When and how to raise prices to cover costs and ensure profitability are key issues for retailers. But there is a wrong way and right way to do this.
Consider these observations from professors Kusum L. Ailawadi and Paul W. Farris, writing for the Wall Street Journal:
“Slashing promotions may seem like a good idea. A higher price is obvious when someone picks up a product in a store. So, why not keep the price the same and make a move that may not be noticed: pull back on coupons, special offers, and other deals? The trouble is, customers do pay attention. Our research shows that shoppers put much more weight on coupons, markdowns, and other offers than even sophisticated firms realize.”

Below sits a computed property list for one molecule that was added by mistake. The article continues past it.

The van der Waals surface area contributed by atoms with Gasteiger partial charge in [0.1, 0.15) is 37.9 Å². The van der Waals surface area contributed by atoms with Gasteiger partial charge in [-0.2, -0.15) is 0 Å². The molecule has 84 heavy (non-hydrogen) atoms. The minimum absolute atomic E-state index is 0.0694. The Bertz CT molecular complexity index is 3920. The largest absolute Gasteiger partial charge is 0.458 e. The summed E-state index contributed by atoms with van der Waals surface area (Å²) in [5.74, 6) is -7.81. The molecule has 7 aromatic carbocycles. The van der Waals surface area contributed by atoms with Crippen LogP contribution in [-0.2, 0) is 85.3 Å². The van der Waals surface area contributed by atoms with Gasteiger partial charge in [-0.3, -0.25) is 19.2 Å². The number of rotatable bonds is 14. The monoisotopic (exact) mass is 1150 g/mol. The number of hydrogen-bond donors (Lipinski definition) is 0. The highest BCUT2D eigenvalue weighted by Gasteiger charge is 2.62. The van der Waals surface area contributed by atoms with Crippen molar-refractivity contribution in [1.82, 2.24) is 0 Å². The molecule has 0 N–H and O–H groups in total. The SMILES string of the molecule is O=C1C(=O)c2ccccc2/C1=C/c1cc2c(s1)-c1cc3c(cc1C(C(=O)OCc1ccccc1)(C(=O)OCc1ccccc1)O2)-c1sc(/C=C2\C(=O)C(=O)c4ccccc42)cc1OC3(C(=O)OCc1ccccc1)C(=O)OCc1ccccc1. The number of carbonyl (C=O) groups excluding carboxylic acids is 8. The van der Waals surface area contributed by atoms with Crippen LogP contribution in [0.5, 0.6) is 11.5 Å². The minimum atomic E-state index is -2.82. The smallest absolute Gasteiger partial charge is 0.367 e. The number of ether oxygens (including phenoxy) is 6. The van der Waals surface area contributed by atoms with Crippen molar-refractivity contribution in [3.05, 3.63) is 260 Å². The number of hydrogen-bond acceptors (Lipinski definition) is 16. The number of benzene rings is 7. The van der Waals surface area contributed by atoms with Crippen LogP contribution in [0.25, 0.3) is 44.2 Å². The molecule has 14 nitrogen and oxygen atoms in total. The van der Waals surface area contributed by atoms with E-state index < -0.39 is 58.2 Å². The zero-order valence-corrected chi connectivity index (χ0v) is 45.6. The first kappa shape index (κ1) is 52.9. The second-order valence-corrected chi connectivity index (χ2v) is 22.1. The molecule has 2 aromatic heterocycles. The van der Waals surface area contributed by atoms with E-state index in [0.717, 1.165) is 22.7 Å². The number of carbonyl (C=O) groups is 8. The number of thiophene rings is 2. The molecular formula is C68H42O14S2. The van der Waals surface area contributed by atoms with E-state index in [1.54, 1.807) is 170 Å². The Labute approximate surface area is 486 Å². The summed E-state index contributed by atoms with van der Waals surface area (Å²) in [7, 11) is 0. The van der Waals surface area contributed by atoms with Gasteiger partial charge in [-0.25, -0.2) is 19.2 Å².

“Sometimes, firms cut costs by lowering the quality of their main products. Or they keep quality high for their main brand and introduce a lower-price, lower-quality extension to satisfy shoppers on the tightest budgets. But the move is likely to backfire. People may just buy the cheap brand instead, so sales of the regular brand will end up suffering.”
Doing It Right
“You can’t raise prices every day. So, companies should cover not only the higher costs that they’ve incurred up to that point, but also costs they anticipate down the road.”
“Firms should spell out what’s behind the increase. They should tell customers why price is going up, whether it’s higher costs for ingredients or soaring transportation costs.”
“Research shows that consumers respond not just to the price level but to how fair they think it is. If they think a price increase is tied to profit-taking or other hidden motives, they’ll consider it unfair. They are more likely to accept the increase if it’s tied to higher costs, such as a fuel-price surcharge.”
“It’s also important to consider which products get a price increase.”
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Illustration by Brian Stauffer